There are a couple hard and fast rules in wrestling:
1. Everyone comes back.
2. Nothing is real until it happens.
These are clashing at this very moment in AEW, but the first tenet looks to be gaining a pretty serious advantage when it comes to CM Punk.
Reports of Punk’s return broke a couple weeks ago. Rumors spread around wrestling websites and subreddits perhaps more than they do for sports. And there are always more credible outlets than others, and you figure out what’s what after a certain amount of time. Which means you dismiss most of it, because it’s the same as those trade rumors you hear, like how the Phillies are definitely getting Mike Trout. As we said at the time, because it was Sean Ross Sapp at Fightful.com, the reports of Punk signing with AEW had some weight. Maybe the most weight they could get when it comes to wrestling whispers and conjecture.
But still, it was just that. A report. And this was CM Punk. In a lot of ways, he’s been like a god in the wrestling world — and for the past seven years it was mostly because he had been talked about, but never seen. The stories of his power and influence flooded everywhere, but you couldn’t actually see it. You had to hear it from others. And it’s always felt like that’s the way it would stay. He wasn’t gettable, despite any rumor.
AEW is definitely making it seem like they know better.
Last night AEW put on another killer Dynamite — their recent streak since returning to live crowds has hardly been matched by any company — and part of the reason it hit home so hard was the constant knowing smile the production had when it came to any mention of anything near Punk. Which is funny, because he wasn’t mentioned at all. But it didn’t stop any fan from making the connections that were so easily discovered.
Even if you missed the Bucks’ importing Punk’s knee-building move, which I did at first, it was hard to not get struck right between the eyes by the announcement from Tony Schiavone immediately after that match. Normally, AEW announcing the second-ever Rampage — their new one-hour show on TNT, which debuts on August 13 — wouldn’t be that big of a deal. It might not be called the B-show, but it kind of is going to be. So why did the venue for the second Rampage, not even the inaugural show, need a prime, hyped-up slot for its announcement?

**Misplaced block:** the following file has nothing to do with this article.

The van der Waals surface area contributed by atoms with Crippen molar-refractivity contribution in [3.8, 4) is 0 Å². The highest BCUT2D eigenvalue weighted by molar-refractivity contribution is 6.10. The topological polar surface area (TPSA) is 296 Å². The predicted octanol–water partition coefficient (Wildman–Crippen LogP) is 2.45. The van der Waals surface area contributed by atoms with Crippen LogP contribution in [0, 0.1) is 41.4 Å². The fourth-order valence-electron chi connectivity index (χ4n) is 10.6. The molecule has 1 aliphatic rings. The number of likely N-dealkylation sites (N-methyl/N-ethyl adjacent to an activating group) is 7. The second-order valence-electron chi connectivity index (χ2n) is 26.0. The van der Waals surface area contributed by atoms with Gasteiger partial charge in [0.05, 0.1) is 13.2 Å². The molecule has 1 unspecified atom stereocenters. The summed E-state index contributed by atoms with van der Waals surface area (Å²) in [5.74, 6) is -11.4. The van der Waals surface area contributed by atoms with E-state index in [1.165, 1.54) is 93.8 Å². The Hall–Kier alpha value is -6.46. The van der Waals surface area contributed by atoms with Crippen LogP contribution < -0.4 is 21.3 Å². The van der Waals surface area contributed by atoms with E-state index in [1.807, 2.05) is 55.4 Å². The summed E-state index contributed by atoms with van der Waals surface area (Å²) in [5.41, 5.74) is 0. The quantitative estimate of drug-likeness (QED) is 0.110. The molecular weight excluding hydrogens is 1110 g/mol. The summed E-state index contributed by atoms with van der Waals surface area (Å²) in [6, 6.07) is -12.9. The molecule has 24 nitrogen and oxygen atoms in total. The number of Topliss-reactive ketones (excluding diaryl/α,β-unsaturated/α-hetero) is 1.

Because it was unveiled that the venue would be not only in Chicago, which just so happens to be Punk’s hometown, but at the United Center, perhaps the biggest venue AEW has ever used. They’ve normally opted for arenas with seating of around 8,000 to 10,000. The UC can hold 15,000 or more for a wrestling show. Hmmm… how would they guarantee filling a venue of that size for a show that technically doesn’t exist yet?
And then they named it The First Dance. Of course, that’s a play on The Last Dance, being in Chicago and all. Still, what’s dancing first? It’s not even the first Rampage.
The kicker was Darby Allin’s taped promo about the Chicago show, which immediately followed that announcement:
For background’s sake.
It looked odd at first, because AEW is running three shows in Chicago just two weeks after this August 20 date — a Dynamite, a Rampage, and their tentpole PPV, All Out. Cramming in another Chicago show so tightly seems like overkill.
But once these rumors start, and get as inferno-raging hot as they are now, you’d better pull Punk from out behind the curtain, otherwise even an AEW crowd might hijack the show with wrestling’s ever-present “C-M-PUNK!” chants. Maybe they didn’t want to unveil him until All Out, but that could have meant that all of the previous shows, and all of All Out until that moment, would be awash in the crowd demanding Punk, taking away from the action in the ring. You’d like to think AEW crowds are a different animal from WWE crowds, and would give the product right in front of them the attention it deserves. But no one can hold onto their senses when it comes to Punk.
So did AEW create yet another Chicago show just to debut Punk and get that out of the way? It’s starting to feel like there can’t be another way to look at the move. And sure, you tease all this to make sure you sell all the tickets and get all the eyeballs on the TV, and then you don’t have to do it. But if you don’t… well, see above.
The mischievous side of me would love to see AEW unveil Daniel Bryan/Bryan Danielson instead on August 20th, but even that could be poisoned by the disappointment from fans that he’s not Punk. It would come with great risk.
Whatever the actual scheduling is, it feels like the world of big time wrestling is about to undergo a seismic shift. Even if it’s the kind of thing you can’t yet get your arms around due to the disbelief.